Should dividends be reinvested?

If you are an investor who owns individual stocks or ETF’s, then you’re likely to receive dividends from some of them on a regular basis. Should dividends be reinvested is therefore one of the most commonly asked questions in the community.

And when you are a starter, it might be confusing what to do with your dividend payments. As an example, many traditional brokers will prompt you to make a choice, but how do you know what to chose?

Will you take the dividend as cash or reinvest it directly back into the stock or the ETF?

In my case, dividend investing is at the core of my investing strategy, because one day I would love to live off the dividends my investment portfolio generates.

That’s why, as a dividend investor, one of the first fundamental questions I had to answer is: should dividends be reinvested?

Before I will answer that question, let’s start with some important basics first.

Dividends explained

As a shareholder, you are a part-owner of a company. If the company makes a profit and has excess cash, then it has few options to consider:

  • Reinvest its cash back into the business
  • Pay-down debt
  • Increase the ownership of existing shareholders by buying back shares
  • Pay shareholders a dividend to reward them for their investments on a per-share basis

The option it choses has a lot to do with their capital allocation strategy. Some companies focus more on accelerating sales growth by investing most of the cash back into the business, while others focus more on shareholder enrichment via buybacks and dividends.

There is no good or wrong here, it mostly depends on where the company is in their lifecycle and on their ability to generate excess cash in the years to come.

So to sum it up, a dividend is a distribution of profits by a corporation to its shareholders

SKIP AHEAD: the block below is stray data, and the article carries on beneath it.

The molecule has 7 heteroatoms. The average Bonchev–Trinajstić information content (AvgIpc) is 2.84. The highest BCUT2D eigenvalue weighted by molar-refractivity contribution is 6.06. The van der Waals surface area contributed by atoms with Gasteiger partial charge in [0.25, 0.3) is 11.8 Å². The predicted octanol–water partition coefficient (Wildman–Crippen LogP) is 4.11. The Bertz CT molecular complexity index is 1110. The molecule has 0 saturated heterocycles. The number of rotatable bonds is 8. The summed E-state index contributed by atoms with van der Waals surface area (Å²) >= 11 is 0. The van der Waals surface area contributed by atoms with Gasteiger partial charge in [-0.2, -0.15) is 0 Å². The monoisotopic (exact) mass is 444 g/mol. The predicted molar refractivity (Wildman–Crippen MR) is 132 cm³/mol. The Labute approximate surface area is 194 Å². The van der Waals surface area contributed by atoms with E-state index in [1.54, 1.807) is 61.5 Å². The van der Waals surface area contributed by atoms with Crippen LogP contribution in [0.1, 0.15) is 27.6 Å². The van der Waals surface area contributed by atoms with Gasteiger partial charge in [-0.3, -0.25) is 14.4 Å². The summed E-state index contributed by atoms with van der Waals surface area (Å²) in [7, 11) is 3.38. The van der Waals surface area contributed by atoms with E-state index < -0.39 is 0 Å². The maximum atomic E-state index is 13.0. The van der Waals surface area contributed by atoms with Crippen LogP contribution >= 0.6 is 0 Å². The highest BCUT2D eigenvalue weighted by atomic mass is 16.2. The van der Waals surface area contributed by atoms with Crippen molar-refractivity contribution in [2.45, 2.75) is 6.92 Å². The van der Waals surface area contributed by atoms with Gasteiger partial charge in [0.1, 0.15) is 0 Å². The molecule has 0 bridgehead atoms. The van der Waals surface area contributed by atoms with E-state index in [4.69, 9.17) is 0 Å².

What are ex dividends and why are they important

In the US, dividends are mostly paid out on a quarterly basis, while in Europe this happens rather on a bi-annual or annual basis. The differences between the two continents have a lot to do with corporate culture and expectations from their investors.

But they have one thing in common and that’s their announcement of the dividends. This typically happens at the time the annual reports are published or via individual press releases.

What you will observe is such an announcement is that there are 4 different dates communicated:

1. Declaration date

The day the board of directors announces the distribution of a dividend. This also means an official obligation to pay the dividend to its shareholders.

2. Ex Dividend date

This is officially the first day that a stock trades without a dividend. Purchasers of shares on or after the ex-dividend date are not entitled to a dividend, so it’s important to purchase shares the day before in case you want to collect the dividend.

3. Record date

The day on which the investor must be on the company’s books to be eligible for a dividend. This sounds confusing in comparison to the ex dividend date. That’s because the ex dividend date is set by the stock exchange, not the company. They both need 1 to 3 days to settle for the stock trades, hence the typical 3 days difference in between.

4. Pay date

The day the dividend is paid by the company to its intermediates and shareholders. Sometimes you will receive the dividend few days later depending on your broker. This applies especially to brokers which support trading in fractional shares. It just takes some time for them to process those dividends and distribute them correctly to all the shareholders on their platform.

Looking at these dates tells us that the ex dividends are most important to shareholders, because that’s the only real date that decides whether we will receive a dividend or not.

Now that we know this, let’s get back to the main topic of this article: should dividends be reinvested?

The single best reason to reinvest dividends